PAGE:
But everything I listed above is a “rational decision”. These are things that the older, more established person worries about.

In fact, these are the same types of questions that older single people use to rationalize why he or she shouldn’t marry the person they are dating – unlike a younger adult who only knows that he or she is in love, and marriage is clearly the next step.

Selling Aliyah to someone established in their job or community is like convincing a single person to get married. It sounds like a good idea to them, but it always gets stuck in the implementation.

I think that first of all you have to get them young. Birthright is a good first step – it creates that connection, but it isn’t enough, nor perhaps even young enough. It certainly needs some follow-up programs.

But more than that, every Jewish school (Elementary and High School) should have charismatic Israeli teachers teach teaching there (on rotating limited one year Shlichuts) teaching about Israel – not Hebrew – Israel. Israel’s history, its goals, how it’s relevant to the Jewish people, and most importantly, why Israel is such a wonderful place and of course Aliyah.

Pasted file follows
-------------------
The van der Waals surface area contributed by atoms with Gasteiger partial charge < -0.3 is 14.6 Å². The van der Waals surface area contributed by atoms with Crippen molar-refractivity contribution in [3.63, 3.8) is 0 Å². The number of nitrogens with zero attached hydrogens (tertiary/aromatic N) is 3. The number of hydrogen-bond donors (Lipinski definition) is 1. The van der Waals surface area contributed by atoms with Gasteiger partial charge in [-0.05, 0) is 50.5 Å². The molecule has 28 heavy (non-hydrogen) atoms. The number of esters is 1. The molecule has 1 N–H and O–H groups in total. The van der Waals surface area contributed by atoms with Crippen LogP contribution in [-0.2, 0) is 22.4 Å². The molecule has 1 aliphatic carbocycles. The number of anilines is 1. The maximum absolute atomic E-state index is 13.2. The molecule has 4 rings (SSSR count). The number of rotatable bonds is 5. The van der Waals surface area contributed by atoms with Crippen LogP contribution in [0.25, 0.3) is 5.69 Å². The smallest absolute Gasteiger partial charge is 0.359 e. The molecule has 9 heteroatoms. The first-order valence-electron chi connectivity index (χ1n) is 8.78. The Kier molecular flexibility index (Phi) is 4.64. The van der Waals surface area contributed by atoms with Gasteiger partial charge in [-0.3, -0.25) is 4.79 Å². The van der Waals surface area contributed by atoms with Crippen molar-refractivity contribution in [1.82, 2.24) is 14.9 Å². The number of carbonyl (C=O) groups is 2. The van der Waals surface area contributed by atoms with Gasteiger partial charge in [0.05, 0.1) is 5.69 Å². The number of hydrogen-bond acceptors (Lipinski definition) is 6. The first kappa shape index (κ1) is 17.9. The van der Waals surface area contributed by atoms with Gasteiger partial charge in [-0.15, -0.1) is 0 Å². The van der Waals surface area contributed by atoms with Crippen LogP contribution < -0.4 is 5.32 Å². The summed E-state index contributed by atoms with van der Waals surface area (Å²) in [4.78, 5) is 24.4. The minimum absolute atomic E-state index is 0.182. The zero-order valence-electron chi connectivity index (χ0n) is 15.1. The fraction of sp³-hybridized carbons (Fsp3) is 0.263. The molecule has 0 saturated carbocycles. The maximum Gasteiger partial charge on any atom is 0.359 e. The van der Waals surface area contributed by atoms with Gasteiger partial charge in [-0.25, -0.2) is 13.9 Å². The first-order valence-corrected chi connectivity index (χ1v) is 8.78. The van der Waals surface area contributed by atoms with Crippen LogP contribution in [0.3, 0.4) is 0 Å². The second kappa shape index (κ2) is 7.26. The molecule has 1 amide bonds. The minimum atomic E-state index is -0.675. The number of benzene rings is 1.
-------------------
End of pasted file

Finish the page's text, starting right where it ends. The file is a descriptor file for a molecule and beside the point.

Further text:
Create a sense of mystery for these young students. Create a sense of interest. Create a sense of possibility and challenge. Create a connection.

I certainly did not have that in my very Jewish education growing up.

(I admit, while I am sure the Israeli government or the Sochnut would be happy to sponsor such a project, how many principals (or parents) would be happy to have such a curriculum in their school – a curriculum which would eventually drain their student base?)

If you can create that interest, that sense of mission and possibility when they are young, then when they do reach that age of decision, it is actually something they will seriously consider.

Certainly generating interest in Aliyah is a generational mission, not something that should be planned on a yearly basis – how many people can we convince this year with an extra grant or loan.

Going after the families, after the adults is important, but it requires a tremendous amount of resources to both convince and support the process.

If you go after the youth, you are going after the ones that will be able to fall in love and make that emotional decision –without the baggage that accompanies someone who has already made a life in his community.